Costco Just Did Something It Hasn't Done in 7 Years. Here's How It Could Boost the Stock.

The company hopes to give its members even more reason to be loyal customers.

It’s been the top question from the analyst community for some time already. But on July 10, warehouse-style retail chain Costco Wholesale (COST -3.79%) finally made a highly anticipated announcement: Membership fees are going up, starting on Sept. 1.

In May, Costco’s new CFO Gary Millerchip pointed out that it’s historically raised prices for its memberships every five years. But the last time the retail giant raised its membership prices was back in June 2017, which has now been seven years. This behind-schedule price increase is why analysts have peppered management with questions on this subject in recent earnings calls.

Of course, analysts weren’t asking about this anticipated move merely because Costco was behind schedule. They were really asking about it because it’s something that can boost the stock. Here’s what investors need to know.

The Costco business model

To fully appreciate this news from Costco, investors need to have a firm grasp of its business model. It’s tempting to think that the company just sells a bunch of stuff for a profit. But there’s far more nuance to it than this.

Costco’s fiscal year ends near the beginning of September, so it’s already well into its fiscal 2024 right now. The company already has over $210 billion in net sales through the first 44 weeks of the fiscal year. Therefore, it’s true that this is a massive retail operation.

However, retail sales aren’t very lucrative for Costco. For the fiscal third quarter of 2024, management had reported year-to-date net sales of $171 billion. But the direct merchandise costs were nearly $153 billion. That’s a gross margin of just 11%. Once operating expenses are figured into the equation, there’s little to show for its retail sales.

In reality, this is the goal. Costco wants its members to be happy with the bargains they find in its stores. Prices are consequently lowered as much as possible to further this goal.

Costco makes up for low-margin retail sales by charging membership fees. There isn’t any real cost associated with charging these fees, making it a pure-profit part of the business. As new members join the club, enticed by the bargains, profits go up for Costco.

How higher membership prices can help

Costco has two membership tiers and prices are going up for both. The entry-level membership is going from $60 to $65, an increase of 8%. And the higher-level membership is going from $120 to $130, which is also an 8% increase.

Should investors expect Costco’s profits to immediately go up by 8% as a result of the increase in its membership fees? No, it’s not that straightforward. Fee increases aren’t designed to directly pad the bottom line. Rather, they’re designed to attract more members.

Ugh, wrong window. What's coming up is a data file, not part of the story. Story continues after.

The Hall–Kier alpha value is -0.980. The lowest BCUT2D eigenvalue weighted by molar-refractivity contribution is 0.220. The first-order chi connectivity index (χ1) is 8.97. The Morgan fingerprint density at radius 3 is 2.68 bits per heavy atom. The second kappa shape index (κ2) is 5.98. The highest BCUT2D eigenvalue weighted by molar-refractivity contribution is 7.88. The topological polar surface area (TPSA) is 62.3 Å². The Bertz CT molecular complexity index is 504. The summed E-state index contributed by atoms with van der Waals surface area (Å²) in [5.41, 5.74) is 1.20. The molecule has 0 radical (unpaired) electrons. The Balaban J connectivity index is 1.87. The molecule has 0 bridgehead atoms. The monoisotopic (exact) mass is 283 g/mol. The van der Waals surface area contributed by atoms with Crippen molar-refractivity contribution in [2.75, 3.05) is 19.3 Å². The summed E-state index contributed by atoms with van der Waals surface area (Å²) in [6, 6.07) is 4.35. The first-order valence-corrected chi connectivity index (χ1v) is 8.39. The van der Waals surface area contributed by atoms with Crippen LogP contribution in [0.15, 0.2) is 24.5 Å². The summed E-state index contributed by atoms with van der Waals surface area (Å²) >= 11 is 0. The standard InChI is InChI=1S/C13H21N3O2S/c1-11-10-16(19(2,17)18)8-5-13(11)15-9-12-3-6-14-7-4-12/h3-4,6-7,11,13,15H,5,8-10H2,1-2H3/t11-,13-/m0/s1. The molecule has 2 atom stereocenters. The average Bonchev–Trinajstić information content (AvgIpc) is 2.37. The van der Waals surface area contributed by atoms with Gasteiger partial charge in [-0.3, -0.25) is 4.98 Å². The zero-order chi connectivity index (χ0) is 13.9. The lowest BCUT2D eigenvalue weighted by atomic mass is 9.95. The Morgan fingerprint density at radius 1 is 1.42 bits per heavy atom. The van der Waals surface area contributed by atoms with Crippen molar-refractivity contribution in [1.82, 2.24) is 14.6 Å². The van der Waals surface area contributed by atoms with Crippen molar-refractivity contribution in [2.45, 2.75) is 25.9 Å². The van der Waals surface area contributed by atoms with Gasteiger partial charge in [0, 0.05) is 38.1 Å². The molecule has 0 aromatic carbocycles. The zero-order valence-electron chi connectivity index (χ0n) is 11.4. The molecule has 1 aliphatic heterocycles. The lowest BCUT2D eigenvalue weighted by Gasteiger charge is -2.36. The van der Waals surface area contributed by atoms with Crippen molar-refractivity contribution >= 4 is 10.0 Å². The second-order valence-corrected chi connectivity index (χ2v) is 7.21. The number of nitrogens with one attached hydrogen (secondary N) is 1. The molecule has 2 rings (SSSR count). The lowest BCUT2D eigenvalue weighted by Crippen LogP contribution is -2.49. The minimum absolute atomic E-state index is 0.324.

Yes, higher membership prices are counterintuitively designed to attract new Costco members. On the Q3 earnings call, new CEO Ron Vachris explained it like this: “Fee increases go back to the member in lower prices. I mean, it creates — that’s one of the key parts that we use that money for is that it allows us to broaden that distance from the competition and bring greater value in improving our operation overall for the member.

Charging higher membership fees allows Costco’s management to find ways to offer better value to its customers. Therefore, there isn’t a direct correlation between the membership fee and the company’s profits. However, there is an indirect correlation: Offering better value helps retain members and attract new ones, which does boost profits.

Over the last five years, operating income for Costco has gone up faster than revenue, as the chart below shows. So it seems the business model is working just fine.

COST Revenue (TTM) Chart

COST Revenue (TTM) data by YCharts

In Q3, Costco had a membership renewal rate of 93% — that’s superb and ideally it would hold steady or increase more from here. Now, it’s possible that the renewal rate could fall in coming quarters. But it’s important for long-term investors to not get too caught up with near-term results. There will likely be a lag between Costco’s higher membership fees and the potentially positive impact to the business.

It’s important to be patient when drawing conclusions. However, if Costco attracts new members and renewal rates tick higher over the next year or so, that would be a really great sign for the long-term health of the business.

In conclusion, the positive impact to Costco’s business won’t be immediate. It will take time to see if the higher membership fees will allow management to offer better bargains and boost its membership numbers. But if it’s successful, membership income could soar, which is where it gets most of its profit. And when profits go up, it’s normally a good thing for the stock.

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